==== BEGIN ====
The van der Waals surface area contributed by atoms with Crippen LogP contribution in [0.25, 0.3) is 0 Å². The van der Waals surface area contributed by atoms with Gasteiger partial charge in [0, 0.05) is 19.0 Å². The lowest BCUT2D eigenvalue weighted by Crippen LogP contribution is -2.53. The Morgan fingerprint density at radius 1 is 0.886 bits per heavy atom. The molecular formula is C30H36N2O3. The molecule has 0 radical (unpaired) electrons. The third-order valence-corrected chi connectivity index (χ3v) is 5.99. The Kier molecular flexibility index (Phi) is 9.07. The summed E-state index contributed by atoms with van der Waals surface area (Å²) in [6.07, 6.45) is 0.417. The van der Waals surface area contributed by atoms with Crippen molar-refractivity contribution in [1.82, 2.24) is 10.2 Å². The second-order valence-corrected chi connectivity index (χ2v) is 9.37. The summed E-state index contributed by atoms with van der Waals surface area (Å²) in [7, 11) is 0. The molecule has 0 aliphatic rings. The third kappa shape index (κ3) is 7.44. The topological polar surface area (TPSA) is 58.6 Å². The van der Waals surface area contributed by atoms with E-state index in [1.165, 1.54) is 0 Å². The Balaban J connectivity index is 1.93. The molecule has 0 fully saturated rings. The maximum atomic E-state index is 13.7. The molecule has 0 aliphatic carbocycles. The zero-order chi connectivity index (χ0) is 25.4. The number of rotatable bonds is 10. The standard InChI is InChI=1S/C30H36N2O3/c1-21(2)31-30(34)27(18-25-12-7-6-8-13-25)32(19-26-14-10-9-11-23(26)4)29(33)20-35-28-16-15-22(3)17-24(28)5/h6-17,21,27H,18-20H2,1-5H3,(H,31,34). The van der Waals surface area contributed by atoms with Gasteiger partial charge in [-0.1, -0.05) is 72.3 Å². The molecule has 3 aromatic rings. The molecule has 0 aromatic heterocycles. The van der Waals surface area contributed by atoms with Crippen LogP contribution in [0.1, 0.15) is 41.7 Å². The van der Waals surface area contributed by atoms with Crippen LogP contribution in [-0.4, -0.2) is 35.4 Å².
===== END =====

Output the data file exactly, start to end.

The van der Waals surface area contributed by atoms with Crippen LogP contribution in [0.25, 0.3) is 0 Å². The van der Waals surface area contributed by atoms with Gasteiger partial charge in [0, 0.05) is 19.0 Å². The lowest BCUT2D eigenvalue weighted by Crippen LogP contribution is -2.53. The Morgan fingerprint density at radius 1 is 0.886 bits per heavy atom. The molecular formula is C30H36N2O3. The molecule has 0 radical (unpaired) electrons. The third-order valence-corrected chi connectivity index (χ3v) is 5.99. The Kier molecular flexibility index (Phi) is 9.07. The summed E-state index contributed by atoms with van der Waals surface area (Å²) in [6.07, 6.45) is 0.417. The van der Waals surface area contributed by atoms with Crippen molar-refractivity contribution in [1.82, 2.24) is 10.2 Å². The second-order valence-corrected chi connectivity index (χ2v) is 9.37. The summed E-state index contributed by atoms with van der Waals surface area (Å²) in [7, 11) is 0. The molecule has 0 aliphatic rings. The third kappa shape index (κ3) is 7.44. The topological polar surface area (TPSA) is 58.6 Å². The van der Waals surface area contributed by atoms with E-state index in [1.165, 1.54) is 0 Å². The Balaban J connectivity index is 1.93. The molecule has 0 fully saturated rings. The maximum atomic E-state index is 13.7. The molecule has 0 aliphatic carbocycles. The zero-order chi connectivity index (χ0) is 25.4. The number of rotatable bonds is 10. The standard InChI is InChI=1S/C30H36N2O3/c1-21(2)31-30(34)27(18-25-12-7-6-8-13-25)32(19-26-14-10-9-11-23(26)4)29(33)20-35-28-16-15-22(3)17-24(28)5/h6-17,21,27H,18-20H2,1-5H3,(H,31,34). The van der Waals surface area contributed by atoms with Gasteiger partial charge in [-0.1, -0.05) is 72.3 Å². The molecule has 3 aromatic rings. The molecule has 0 aromatic heterocycles. The van der Waals surface area contributed by atoms with Crippen LogP contribution in [0.1, 0.15) is 41.7 Å². The van der Waals surface area contributed by atoms with Crippen LogP contribution in [-0.4, -0.2) is 35.4 Å².